The EU issued a firm response to threats leveled by Russian President Vladimir Putin on Thursday that the West risked a nuclear war if countries sent troops to Ukraine via the EU’s External Affairs spokesperson, Peter Stano who stressed Putin was playing to his electorate ahead of the national elections in Russia.

Earlier on Thursday, during a speech before lawmakers and other members of the country’s elite, the Russian President warned Western nations that Moscow could strike on their territory. “(Western nations) must realize that we also have weapons that can hit targets on their territory. All this really threatens a conflict with the use of nuclear weapons and the destruction of civilization. Don’t they get that?!” said Putin.

The EU spokesperson stated Putin continued to deceive his nation and was trying to continue to deceive the international public, “if there is still someone listening to him”. He pointed out that Putin’s speech was part of his attempt for re-election and that it is yet another example of his efforts to avoid responsibility for the war he started in Ukraine.

The EU official underlined that Putin’s address was yet another opportunity for the Russian leader to channel the very well-known lies emphasizing that Putin started the war against Ukraine, and was responsible for all the consequences, internally in Russia, regionally in Ukraine, but also on the global stage.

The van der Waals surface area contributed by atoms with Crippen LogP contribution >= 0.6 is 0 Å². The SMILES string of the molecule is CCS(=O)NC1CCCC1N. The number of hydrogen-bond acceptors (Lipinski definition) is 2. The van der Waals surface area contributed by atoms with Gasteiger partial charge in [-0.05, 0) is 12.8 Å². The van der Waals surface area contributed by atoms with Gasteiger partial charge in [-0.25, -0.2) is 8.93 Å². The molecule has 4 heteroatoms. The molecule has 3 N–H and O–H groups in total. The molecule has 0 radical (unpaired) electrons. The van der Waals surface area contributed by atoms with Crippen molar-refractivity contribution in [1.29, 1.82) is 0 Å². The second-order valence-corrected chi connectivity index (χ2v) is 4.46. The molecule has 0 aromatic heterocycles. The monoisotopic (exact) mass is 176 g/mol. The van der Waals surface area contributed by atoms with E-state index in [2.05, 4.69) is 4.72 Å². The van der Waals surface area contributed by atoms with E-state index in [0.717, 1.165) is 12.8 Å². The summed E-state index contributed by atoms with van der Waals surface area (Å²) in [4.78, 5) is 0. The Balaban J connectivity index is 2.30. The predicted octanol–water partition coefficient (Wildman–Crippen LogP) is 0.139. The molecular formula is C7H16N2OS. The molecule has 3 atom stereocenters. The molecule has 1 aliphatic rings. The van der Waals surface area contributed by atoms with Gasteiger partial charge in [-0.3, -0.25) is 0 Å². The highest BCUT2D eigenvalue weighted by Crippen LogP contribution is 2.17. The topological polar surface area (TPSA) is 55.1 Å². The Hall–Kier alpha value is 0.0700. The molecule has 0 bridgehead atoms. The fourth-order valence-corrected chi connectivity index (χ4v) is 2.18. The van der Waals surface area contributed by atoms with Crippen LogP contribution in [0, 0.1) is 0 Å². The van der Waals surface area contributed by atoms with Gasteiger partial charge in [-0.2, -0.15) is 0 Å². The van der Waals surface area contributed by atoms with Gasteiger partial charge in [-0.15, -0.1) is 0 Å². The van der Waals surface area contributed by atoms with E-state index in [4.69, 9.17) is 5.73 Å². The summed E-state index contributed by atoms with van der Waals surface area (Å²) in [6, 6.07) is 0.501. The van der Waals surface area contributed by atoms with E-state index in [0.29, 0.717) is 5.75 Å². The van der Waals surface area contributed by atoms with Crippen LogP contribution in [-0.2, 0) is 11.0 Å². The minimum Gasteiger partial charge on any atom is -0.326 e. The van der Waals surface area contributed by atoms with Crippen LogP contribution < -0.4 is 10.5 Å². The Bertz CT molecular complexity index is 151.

Peter Stano was also asked about Transnistria’s appeal to Russia for protection from Moldova’s pressure, stating the European Commission was closely monitoring developments in the region.

As he said, there is continuous communication with the government and authorities of Moldova, and there was confidence that they would do everything to handle the current situation.

“The EU continues to support the peaceful and comprehensive solution to the conflict around Transnistria, which we approach based on respect for the territorial integrity and sovereignty of the Republic of Moldova,” concluded Peter Stano.

Transnistria is a region not recognized by the international community, officially known as the Pridnestrovian Moldovan Republic, recognized as part of Moldova. It is located between the western borders of Ukraine and the eastern part of Moldova. The small territory hosts some 20,000 tons of Soviet-era weapons from the 14th Guards Army of the USSR and also from the former states of Czechoslovakia and East Germany, while 1,500 Russian troops are stationed there.